Shortcuts = Disasters

I have this book The Logic of Failure by Dietrich Dörner. Amazing – there is logic to making really stupid decisions. I bought the book because I was trying to make sense of the tragedy that is, Projects Gone Off the Rails.

Since I seem to be on the subject of illustrating the disaster of Deviations and Justings aka Tiny Daily Decisions, I’ll talk about a little something that went completely out of control.

Never had one? Then you aren’t in advertising. Or ever worked. Anywhere.

One word: Chernobyl.

I could have used a million others (there are so many from which to choose), but this is so graphic – and long lasting – like millions of years, that it begs comparison to your Tiny Daily Decisions and their lasting effect.

In the book, the author states, “[t]he tendency to ‘oversteer’ is a characteristic in human interaction with dynamic systems…We regulate the situation and not the process.”1

In a nutshell – or a sarcophagus – a series of decisions to override tested and proven systems (official procedure), in the name of haste (a holiday weekend ahead), caused that irreversible chain reaction – and meltdown. And spewing a radioactive cloud, which wasn't reported until some heads-up folks in Sweden detected it. A couple days later, denial was impossible (they tried – it’s under control) and the explosion was news.

How does a disaster of this magnitude beg comparison to your Tiny Daily Decisions in advertising? Well, because folks in advertising think that every error (or little change the client wants) deserves Level-One Trauma Status and the patient is going to die if we don’t act NOW. Therefore, rather than taking a step back and determining how much of a disaster you have on your hands, you dive in and keep trying to regulate the situation.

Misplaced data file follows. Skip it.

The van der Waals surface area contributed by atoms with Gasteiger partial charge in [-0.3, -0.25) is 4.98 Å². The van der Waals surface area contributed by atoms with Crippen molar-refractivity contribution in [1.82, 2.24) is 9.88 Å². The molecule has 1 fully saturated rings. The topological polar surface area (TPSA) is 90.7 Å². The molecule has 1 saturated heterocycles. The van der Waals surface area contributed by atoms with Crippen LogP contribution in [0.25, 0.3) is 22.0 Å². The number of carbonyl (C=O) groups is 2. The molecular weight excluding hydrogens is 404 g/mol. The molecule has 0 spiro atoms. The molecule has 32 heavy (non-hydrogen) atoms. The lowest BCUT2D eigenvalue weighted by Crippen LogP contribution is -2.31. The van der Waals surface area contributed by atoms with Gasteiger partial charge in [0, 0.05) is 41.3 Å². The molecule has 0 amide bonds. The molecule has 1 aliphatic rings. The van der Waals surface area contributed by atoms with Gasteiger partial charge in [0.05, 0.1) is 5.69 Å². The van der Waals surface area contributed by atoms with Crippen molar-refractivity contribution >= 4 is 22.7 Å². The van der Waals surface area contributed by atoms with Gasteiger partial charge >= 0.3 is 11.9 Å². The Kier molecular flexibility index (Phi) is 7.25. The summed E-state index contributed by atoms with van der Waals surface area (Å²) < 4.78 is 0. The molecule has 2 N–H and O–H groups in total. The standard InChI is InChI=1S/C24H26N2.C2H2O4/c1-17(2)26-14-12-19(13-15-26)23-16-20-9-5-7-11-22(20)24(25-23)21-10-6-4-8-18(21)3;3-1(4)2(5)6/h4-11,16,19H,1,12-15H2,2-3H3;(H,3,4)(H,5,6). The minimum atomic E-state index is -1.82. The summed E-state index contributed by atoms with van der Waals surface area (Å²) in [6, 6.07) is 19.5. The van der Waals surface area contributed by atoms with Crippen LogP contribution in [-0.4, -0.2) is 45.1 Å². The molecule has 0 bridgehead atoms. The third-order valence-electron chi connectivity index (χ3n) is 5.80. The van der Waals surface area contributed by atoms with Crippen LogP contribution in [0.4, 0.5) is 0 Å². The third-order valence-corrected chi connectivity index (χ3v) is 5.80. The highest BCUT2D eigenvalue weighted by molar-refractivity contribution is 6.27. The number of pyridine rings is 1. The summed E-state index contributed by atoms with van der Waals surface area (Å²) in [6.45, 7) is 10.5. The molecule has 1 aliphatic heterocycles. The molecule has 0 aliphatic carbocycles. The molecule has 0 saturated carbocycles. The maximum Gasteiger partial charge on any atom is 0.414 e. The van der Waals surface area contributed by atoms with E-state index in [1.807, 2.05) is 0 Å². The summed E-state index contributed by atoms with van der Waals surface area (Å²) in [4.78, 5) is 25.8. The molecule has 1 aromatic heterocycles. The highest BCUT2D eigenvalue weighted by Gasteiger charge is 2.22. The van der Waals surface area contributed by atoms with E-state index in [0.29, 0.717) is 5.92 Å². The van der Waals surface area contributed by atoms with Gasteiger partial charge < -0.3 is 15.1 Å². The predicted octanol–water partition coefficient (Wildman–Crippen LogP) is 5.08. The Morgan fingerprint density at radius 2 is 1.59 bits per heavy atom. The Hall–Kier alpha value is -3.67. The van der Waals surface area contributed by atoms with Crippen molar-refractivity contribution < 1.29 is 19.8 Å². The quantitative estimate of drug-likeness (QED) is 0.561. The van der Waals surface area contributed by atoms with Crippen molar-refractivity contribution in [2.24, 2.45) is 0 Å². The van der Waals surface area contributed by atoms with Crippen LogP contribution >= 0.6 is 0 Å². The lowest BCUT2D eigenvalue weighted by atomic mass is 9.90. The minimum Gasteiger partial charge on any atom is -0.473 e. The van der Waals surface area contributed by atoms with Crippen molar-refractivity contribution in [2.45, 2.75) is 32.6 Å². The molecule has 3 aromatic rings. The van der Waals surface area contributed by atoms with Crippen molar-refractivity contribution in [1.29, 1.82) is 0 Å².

If you have a process in place (you do don’t you?), you actually have a set of steps to prevent oversteering – or at least be able to recognize the effect of what you are about to do.

Or, if some numskull decided to deviate, you can actually identify that crafty departure before it’s Too Late.

The problem, like at Chernobyl, is that when things go horribly wrong and you ignore process, every individual who touches that job keeps oversteering.

Voilà! You have blown the budget, delivered it late, and it is unrecognizable from the original plan. Worse, you have no idea when or where it started heading to the path of ruin, much less who initiated it.

But you delivered the job. The client isn’t really happy. And you send a bill – for the original estimate.

Yep, I keep harping on it, but this will keep you from making (too many) stupid, expensive decisions – put a process in place and use it. Think about the action you are about to take, document it so everyone is on the same page, and then make sure it’s covered in the budget.

You start pushing that crap through without a second thought and someone will have a meltdown. And the folks in Sweden will let me know.

If you don’t know how to get process in place, call me. If you don’t want to damage fragile egos with oh-so-cumbersome procedure, call me anyway. Everything will be okay.

1 pp. 30 The Logic of Failure